Pharmacogenetic associations with ADRB1 and ADRB2

Because genetic associations for ADRB1 with the primary outcome were driven by differences in death, pharmacogenetic analyses focused on this outcome. The increase in mortality risk among patients with one or two copies of the Ser49-Arg389 haplotype was significant in patients randomly assigned to verapamil SR (HR 8.58, 95% CI 2.06–35.8, P = 0.003) but not in patients assigned to atenolol (HR 2.31, 95% CI 0.82–6.55, P = 0.11). These data suggest that atenolol offsets the risk associated with the ADRB1 haplotype (Pinteraction = 0.19; Figure 2). The point estimates were minimally affected when adjusted for clinical covariates and secondary drug use (data not shown). Adjustment for ancestry did not change the magnitude or direction of any of these associations (data not shown). These associations remained significant even when using the Bonferroni-corrected P value. Blood pressure and heart rate values were similar across haplotype and drug use strata (Figure 2). The median atenolol and verapamil doses did not differ according to ADRB1 haplotype, although Ser49-Arg389 carriers were less likely than noncarriers to receive a second-line drug in either strategy (atenolol + hydrochlorothiazide 73% vs. 78%, P = 0.007; verapamil SR + trandolapril 69% vs. 75%, P = 0.006).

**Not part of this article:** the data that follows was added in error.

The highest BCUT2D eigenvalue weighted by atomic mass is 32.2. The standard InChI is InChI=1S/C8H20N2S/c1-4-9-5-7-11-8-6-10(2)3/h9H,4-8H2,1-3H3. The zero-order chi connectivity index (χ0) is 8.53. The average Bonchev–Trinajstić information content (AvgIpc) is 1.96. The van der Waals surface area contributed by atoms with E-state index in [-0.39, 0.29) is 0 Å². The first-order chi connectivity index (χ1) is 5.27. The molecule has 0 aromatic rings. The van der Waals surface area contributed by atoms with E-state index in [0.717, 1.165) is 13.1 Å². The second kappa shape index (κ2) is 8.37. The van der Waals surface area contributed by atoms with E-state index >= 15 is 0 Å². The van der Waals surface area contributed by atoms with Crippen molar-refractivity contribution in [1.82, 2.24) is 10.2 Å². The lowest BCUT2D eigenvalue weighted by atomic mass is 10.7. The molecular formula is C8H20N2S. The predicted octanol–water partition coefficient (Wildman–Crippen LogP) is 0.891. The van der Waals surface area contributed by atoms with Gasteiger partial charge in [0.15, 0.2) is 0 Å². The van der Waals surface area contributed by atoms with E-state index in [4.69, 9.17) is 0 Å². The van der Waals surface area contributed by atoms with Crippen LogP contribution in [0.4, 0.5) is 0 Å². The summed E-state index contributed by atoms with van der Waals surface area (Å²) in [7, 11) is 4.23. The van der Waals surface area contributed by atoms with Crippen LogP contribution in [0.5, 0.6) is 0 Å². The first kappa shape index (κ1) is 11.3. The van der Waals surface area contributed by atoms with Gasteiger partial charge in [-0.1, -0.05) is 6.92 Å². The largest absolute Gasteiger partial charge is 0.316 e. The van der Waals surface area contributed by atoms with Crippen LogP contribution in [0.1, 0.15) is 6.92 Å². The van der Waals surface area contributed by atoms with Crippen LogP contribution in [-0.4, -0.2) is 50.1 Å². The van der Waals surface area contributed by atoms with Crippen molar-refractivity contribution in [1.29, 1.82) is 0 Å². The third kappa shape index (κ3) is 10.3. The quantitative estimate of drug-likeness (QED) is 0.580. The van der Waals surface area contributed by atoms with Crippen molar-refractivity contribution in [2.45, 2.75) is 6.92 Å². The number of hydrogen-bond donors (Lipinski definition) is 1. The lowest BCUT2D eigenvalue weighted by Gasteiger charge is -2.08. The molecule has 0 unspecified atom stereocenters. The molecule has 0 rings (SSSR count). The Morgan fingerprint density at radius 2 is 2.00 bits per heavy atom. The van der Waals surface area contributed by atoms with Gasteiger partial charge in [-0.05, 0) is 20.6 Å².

Figure 2
All-cause mortality and mean on-treatment blood pressure by ADRB1 Ser49-Arg389 haplotype and atenolol/verapamil sustained-release (SR) therapy. HR, hazard ratio; 95% CI, 95% confidence interval; S49-R389, Ser49-Arg389 haplotype; AT, atenolol; VE, verapamil ...

Pharmacogenetic analysis of common ADRB2 haplotypes revealed that the risk for the primary outcome differed significantly across the Gly16-Glu27-523C haplotype in verapamil SR–treated patients but not in atenolol-treated patients (Pinteraction = 0.05; Figure 3). None of the other haplotype models was associated with the primary outcome within the treatment strategies. The haplotype-associated risks were driven largely by mortality (Pinteraction = 0.11) and nonfatal MI (Pinteraction = 0.06; Figure 3). On the basis of the Bonferroni-corrected P value, none of the subgroup associations would be defined as significant, despite the significant P values for the interaction term. Genotype-based analysis revealed that this was driven largely by the 523C>A genotype, but similar trends that were consistent with the haplotype association were noted for the Gly16Arg and Gln27Glu SNPs (data not shown), again supporting the view that the haplotype analysis is the more powerful one. The median atenolol and verapamil SR doses did not differ by ADRB2 haplotype; nor did the rates of hydrochlorothiazide or trandolapril use (data not shown).